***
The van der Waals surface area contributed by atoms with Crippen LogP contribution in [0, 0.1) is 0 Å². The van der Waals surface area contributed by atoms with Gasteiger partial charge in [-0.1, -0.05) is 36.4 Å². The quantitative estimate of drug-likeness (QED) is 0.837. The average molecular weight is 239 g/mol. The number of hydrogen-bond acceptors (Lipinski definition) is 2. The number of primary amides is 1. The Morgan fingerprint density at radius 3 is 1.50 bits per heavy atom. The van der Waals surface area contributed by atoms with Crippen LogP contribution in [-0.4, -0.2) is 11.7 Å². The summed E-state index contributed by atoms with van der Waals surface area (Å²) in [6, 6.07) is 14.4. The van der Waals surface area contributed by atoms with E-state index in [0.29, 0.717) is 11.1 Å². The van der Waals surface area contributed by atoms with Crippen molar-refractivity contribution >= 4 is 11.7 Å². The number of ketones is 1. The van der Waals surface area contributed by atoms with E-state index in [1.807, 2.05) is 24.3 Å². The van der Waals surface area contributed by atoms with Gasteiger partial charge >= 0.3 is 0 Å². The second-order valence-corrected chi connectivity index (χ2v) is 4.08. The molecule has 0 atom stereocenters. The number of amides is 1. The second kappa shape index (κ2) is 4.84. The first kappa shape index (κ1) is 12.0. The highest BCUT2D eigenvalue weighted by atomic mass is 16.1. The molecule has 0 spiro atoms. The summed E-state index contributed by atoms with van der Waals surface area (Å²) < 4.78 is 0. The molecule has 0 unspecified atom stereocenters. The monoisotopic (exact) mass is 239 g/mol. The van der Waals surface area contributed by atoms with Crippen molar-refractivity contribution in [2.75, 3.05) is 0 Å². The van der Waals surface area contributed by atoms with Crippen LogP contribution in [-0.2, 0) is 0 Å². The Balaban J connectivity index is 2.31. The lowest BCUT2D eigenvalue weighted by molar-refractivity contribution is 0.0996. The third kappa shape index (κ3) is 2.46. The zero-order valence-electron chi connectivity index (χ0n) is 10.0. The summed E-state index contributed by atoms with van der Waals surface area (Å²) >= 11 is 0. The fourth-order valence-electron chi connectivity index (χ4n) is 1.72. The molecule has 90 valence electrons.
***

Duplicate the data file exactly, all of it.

The van der Waals surface area contributed by atoms with Crippen LogP contribution in [0, 0.1) is 0 Å². The van der Waals surface area contributed by atoms with Gasteiger partial charge in [-0.1, -0.05) is 36.4 Å². The quantitative estimate of drug-likeness (QED) is 0.837. The average molecular weight is 239 g/mol. The number of hydrogen-bond acceptors (Lipinski definition) is 2. The number of primary amides is 1. The Morgan fingerprint density at radius 3 is 1.50 bits per heavy atom. The van der Waals surface area contributed by atoms with Crippen LogP contribution in [-0.4, -0.2) is 11.7 Å². The summed E-state index contributed by atoms with van der Waals surface area (Å²) in [6, 6.07) is 14.4. The van der Waals surface area contributed by atoms with E-state index in [0.29, 0.717) is 11.1 Å². The van der Waals surface area contributed by atoms with Crippen molar-refractivity contribution >= 4 is 11.7 Å². The number of ketones is 1. The van der Waals surface area contributed by atoms with E-state index in [1.807, 2.05) is 24.3 Å². The van der Waals surface area contributed by atoms with Gasteiger partial charge >= 0.3 is 0 Å². The second-order valence-corrected chi connectivity index (χ2v) is 4.08. The molecule has 0 atom stereocenters. The number of amides is 1. The second kappa shape index (κ2) is 4.84. The first kappa shape index (κ1) is 12.0. The highest BCUT2D eigenvalue weighted by atomic mass is 16.1. The molecule has 0 spiro atoms. The summed E-state index contributed by atoms with van der Waals surface area (Å²) < 4.78 is 0. The molecule has 0 unspecified atom stereocenters. The monoisotopic (exact) mass is 239 g/mol. The van der Waals surface area contributed by atoms with Crippen molar-refractivity contribution in [2.75, 3.05) is 0 Å². The van der Waals surface area contributed by atoms with Crippen LogP contribution in [-0.2, 0) is 0 Å². The Balaban J connectivity index is 2.31. The lowest BCUT2D eigenvalue weighted by molar-refractivity contribution is 0.0996. The third kappa shape index (κ3) is 2.46. The zero-order valence-electron chi connectivity index (χ0n) is 10.0. The summed E-state index contributed by atoms with van der Waals surface area (Å²) >= 11 is 0. The fourth-order valence-electron chi connectivity index (χ4n) is 1.72. The molecule has 90 valence electrons.